No bill debate in N/Assembly 2 months after inauguration

By: Ismail Mudashir

Two months after the inauguration of the National Assembly, senators and members of the House of Representatives are yet to debate on any bill, Daily Trust has observed.

Our correspondents report that lawmakers of the 8th Assembly inaugurated on 9 June have gone on recess three times and are set to proceed on a long vacation this Thursday without debating any bill, a key to good governance.

It was observed that a total of 30 bills have been presented by the lawmakers at both upper and lower chamber but none has been debated. The lower chamber has the highest of 19 while the upper chamber has only 11 bills.

The case was not the same in the 7th Assembly. In July 2011, the lawmakers then debated about 10 bills before embarking on their annual recess on July 28, 2011.

Some of the bills introduced at the Senate are Nigerian Railway Corporation (Repeal and Re-enactment) Bill, 2015 by Andy Uba and Federal Capital Territory Area Councils (Administrative and Political Structure) Bill 2015, by Phillip Aduda, both on June 23.

Yesterday the senators in the order paper scheduled to consider two bills, but by 1pm the lawmakers resolved that the bills should be stood down for another legislative day.

Also, five new bills were yesterday presented at the floor, swelling the figure of bills that have passed first reading but not debated by the lawmakers. But senate spokesperson Dino Melaye said it was easier to present motions than bills.

At the lower chamber, a total of 19 bills have so far been introduced on the floor for first reading, but none was ever listed for debate.

The first five bills presented on the floor of the House were on July 8, four of which were sponsored by Speaker Yakubu Dogara.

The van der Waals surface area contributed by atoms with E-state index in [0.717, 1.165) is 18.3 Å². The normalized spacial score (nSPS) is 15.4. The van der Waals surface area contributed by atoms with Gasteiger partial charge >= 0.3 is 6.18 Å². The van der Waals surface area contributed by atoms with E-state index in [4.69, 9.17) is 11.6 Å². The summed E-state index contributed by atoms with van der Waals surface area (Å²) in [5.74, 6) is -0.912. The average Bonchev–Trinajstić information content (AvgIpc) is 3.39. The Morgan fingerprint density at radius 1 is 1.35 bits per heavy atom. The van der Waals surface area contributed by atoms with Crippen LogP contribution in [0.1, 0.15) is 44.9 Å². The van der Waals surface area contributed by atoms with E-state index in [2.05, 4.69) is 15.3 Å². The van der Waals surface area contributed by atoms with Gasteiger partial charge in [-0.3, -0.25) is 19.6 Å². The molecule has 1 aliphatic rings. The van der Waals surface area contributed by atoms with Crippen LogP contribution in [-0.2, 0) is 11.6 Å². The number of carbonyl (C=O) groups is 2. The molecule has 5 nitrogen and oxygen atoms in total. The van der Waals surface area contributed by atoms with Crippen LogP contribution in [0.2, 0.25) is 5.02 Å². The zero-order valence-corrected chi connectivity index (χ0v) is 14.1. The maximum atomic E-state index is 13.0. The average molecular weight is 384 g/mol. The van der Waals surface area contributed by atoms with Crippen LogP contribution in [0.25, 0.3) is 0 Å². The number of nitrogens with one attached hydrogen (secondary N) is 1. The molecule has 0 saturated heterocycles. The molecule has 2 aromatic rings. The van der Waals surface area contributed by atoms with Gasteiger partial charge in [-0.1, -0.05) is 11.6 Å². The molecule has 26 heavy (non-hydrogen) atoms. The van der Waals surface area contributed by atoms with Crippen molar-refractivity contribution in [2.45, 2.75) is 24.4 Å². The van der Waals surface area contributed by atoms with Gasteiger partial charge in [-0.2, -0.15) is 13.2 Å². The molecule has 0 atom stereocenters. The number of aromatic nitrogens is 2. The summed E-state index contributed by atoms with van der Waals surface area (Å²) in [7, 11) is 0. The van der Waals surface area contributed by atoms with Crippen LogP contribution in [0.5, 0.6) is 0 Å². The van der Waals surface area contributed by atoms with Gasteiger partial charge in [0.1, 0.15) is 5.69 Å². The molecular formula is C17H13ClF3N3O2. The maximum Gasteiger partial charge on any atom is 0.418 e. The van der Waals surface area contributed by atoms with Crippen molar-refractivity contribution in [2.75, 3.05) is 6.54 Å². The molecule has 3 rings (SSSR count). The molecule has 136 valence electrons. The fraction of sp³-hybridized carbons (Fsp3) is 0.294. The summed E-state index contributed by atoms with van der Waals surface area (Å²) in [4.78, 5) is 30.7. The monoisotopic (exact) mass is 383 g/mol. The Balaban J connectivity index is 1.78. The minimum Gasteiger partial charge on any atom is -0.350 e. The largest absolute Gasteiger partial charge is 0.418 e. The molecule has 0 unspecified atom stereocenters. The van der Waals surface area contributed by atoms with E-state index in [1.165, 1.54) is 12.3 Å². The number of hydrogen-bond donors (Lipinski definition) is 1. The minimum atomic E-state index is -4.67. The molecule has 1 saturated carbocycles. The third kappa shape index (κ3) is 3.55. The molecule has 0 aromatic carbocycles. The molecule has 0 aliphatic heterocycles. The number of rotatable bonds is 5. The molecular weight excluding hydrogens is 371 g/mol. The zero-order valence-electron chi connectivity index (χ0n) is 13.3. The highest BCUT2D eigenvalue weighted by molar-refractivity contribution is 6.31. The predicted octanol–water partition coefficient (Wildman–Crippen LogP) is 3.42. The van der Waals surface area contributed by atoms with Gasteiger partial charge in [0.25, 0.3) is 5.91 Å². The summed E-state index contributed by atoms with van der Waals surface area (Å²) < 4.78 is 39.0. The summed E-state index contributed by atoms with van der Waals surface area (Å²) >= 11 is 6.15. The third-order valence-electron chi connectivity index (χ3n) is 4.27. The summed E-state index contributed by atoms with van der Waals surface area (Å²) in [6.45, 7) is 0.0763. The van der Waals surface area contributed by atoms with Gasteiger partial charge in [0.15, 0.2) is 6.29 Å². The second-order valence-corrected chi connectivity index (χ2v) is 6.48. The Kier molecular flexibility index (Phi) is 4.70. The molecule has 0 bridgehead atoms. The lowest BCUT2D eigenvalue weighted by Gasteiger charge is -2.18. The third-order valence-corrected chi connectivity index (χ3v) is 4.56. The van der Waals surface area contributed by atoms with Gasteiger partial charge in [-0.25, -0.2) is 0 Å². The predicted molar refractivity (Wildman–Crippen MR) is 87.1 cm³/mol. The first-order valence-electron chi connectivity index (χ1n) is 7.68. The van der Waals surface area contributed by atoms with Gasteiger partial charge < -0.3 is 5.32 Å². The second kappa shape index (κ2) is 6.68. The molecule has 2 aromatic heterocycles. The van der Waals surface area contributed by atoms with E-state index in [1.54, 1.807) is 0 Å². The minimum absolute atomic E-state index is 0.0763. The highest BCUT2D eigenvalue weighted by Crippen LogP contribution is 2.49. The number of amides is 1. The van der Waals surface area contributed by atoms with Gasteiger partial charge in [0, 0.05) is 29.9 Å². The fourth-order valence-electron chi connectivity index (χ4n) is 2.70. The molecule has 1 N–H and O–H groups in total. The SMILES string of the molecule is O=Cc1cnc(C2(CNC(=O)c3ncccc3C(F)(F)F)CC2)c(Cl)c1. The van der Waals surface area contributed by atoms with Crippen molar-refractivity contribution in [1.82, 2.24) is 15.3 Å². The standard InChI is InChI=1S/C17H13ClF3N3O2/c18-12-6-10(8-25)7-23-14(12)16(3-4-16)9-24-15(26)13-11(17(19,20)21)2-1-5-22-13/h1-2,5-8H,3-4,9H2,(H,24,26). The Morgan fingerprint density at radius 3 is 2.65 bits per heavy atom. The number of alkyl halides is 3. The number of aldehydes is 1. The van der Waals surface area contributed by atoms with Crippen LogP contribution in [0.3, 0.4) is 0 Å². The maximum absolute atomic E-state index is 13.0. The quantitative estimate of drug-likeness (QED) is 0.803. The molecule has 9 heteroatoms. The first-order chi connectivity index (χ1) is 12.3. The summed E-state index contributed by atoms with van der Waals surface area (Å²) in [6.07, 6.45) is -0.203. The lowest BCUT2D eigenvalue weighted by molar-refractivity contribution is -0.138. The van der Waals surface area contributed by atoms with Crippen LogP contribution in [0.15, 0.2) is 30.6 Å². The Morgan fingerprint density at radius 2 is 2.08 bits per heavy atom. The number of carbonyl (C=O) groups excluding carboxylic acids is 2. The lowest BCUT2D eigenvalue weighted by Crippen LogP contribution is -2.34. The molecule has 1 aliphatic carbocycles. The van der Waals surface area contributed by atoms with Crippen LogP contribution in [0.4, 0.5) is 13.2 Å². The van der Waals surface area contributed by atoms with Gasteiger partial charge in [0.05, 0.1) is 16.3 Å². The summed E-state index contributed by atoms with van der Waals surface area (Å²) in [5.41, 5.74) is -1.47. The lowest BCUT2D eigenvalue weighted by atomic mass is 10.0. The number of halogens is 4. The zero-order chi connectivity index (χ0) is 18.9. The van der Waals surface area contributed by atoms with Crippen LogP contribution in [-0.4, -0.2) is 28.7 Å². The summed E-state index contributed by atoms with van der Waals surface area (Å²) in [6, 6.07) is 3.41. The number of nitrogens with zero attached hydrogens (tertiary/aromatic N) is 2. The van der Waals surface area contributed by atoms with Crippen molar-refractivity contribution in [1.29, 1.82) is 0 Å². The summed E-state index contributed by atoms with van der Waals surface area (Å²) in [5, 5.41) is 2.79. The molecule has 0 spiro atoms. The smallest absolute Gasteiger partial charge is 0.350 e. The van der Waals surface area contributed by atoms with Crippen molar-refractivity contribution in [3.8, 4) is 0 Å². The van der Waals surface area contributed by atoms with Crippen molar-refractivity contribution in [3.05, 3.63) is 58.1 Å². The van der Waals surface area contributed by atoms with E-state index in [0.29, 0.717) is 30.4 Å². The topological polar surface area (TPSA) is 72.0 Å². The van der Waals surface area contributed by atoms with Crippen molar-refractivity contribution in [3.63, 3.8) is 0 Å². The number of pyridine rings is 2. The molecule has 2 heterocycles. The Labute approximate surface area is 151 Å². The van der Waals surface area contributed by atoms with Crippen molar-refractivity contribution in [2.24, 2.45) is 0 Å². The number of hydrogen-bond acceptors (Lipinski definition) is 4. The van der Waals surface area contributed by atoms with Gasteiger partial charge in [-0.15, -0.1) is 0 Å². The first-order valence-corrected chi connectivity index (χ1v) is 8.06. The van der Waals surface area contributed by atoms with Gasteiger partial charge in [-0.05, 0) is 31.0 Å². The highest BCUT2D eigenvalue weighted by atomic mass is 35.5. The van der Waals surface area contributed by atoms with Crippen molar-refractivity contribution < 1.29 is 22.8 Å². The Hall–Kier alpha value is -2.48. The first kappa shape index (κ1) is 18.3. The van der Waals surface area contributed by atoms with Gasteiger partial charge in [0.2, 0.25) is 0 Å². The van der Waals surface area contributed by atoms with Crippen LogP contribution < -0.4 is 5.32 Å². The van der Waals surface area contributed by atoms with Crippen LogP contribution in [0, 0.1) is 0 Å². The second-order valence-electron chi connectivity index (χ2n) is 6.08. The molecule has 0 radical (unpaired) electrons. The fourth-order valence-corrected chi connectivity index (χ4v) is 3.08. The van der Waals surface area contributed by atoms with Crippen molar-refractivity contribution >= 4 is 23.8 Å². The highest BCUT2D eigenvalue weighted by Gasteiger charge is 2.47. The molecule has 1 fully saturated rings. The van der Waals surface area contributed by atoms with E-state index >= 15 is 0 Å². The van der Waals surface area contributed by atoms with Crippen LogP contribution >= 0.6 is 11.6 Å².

Some of the bills presented but not debated are: Federal Competition Commission (Establishment) Bill, 2015; Data Protection Bill, 2015; Public Interest Disclosure Bill, 2015 and Subsidiary Legislation (Regulation) Bill, 2015, all in the name of Dogara, while the other one was Constitution of the Federal Republic of Nigeria (Alteration) Bill, 20l5, sponsored by Ossai Nicholas Ossai.

Reacting, executive director, Civil Society Legislative Advocacy Centre (CISLAC), Mr Auwal Ibrahim Musa Rafsanjani, blamed the development on the higher number of new legislators and the lingering leadership crisis.

“For me, as far as I’m concerned, the problem has to do with: first, many of the members of the National Assembly are new. They haven’t been able to understand their legislative roles and responsibilities. There is no proper induction for them to be able to understand the rudiments of legislative process and procedures.

“The truth of the matter is that you have almost 50 percent of the new legislators who require better understanding on how to carry out legislative work. That exposure is required for them to do their work.

“Thirdly, this unnecessary leadership crisis also slows down the work they are supposed to do. But now, there is some level of stability. The issue is over. There shouldn’t be any excuses for failing to carry out legislative roles and responsibilities. Ideally, there are lots of pending legislative issues which the last National Assembly were unable to complete,” he said.